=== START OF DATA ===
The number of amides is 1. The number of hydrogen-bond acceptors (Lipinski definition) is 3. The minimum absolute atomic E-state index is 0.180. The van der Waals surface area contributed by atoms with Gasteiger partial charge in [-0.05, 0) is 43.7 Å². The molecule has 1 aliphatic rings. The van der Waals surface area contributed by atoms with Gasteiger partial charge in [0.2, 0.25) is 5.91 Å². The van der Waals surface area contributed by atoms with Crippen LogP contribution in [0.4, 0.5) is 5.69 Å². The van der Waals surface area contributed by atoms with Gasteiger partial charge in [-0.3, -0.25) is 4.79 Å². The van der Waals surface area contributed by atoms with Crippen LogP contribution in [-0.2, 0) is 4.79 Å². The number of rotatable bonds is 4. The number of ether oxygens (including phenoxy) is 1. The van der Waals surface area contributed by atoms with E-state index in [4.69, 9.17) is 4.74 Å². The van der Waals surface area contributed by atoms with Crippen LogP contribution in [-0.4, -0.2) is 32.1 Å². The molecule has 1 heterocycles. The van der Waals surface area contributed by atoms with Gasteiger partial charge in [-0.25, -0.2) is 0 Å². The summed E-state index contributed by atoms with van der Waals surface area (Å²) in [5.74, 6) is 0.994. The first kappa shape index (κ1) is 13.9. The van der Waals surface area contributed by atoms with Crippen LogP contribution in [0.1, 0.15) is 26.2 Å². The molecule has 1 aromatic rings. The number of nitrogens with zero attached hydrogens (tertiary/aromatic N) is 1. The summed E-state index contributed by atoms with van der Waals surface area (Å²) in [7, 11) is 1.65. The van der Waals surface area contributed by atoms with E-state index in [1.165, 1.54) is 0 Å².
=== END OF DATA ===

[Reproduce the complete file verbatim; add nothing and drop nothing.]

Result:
The number of amides is 1. The number of hydrogen-bond acceptors (Lipinski definition) is 3. The minimum absolute atomic E-state index is 0.180. The van der Waals surface area contributed by atoms with Gasteiger partial charge in [-0.05, 0) is 43.7 Å². The molecule has 1 aliphatic rings. The van der Waals surface area contributed by atoms with Gasteiger partial charge in [0.2, 0.25) is 5.91 Å². The van der Waals surface area contributed by atoms with Crippen LogP contribution in [0.4, 0.5) is 5.69 Å². The van der Waals surface area contributed by atoms with Gasteiger partial charge in [-0.3, -0.25) is 4.79 Å². The van der Waals surface area contributed by atoms with Crippen LogP contribution in [-0.2, 0) is 4.79 Å². The number of rotatable bonds is 4. The number of ether oxygens (including phenoxy) is 1. The van der Waals surface area contributed by atoms with E-state index in [4.69, 9.17) is 4.74 Å². The van der Waals surface area contributed by atoms with Crippen LogP contribution in [-0.4, -0.2) is 32.1 Å². The molecule has 1 heterocycles. The van der Waals surface area contributed by atoms with Gasteiger partial charge in [-0.25, -0.2) is 0 Å². The summed E-state index contributed by atoms with van der Waals surface area (Å²) in [5.74, 6) is 0.994. The first kappa shape index (κ1) is 13.9. The van der Waals surface area contributed by atoms with Crippen LogP contribution in [0.1, 0.15) is 26.2 Å². The molecule has 1 aromatic rings. The number of nitrogens with zero attached hydrogens (tertiary/aromatic N) is 1. The summed E-state index contributed by atoms with van der Waals surface area (Å²) in [7, 11) is 1.65. The van der Waals surface area contributed by atoms with E-state index in [1.165, 1.54) is 0 Å².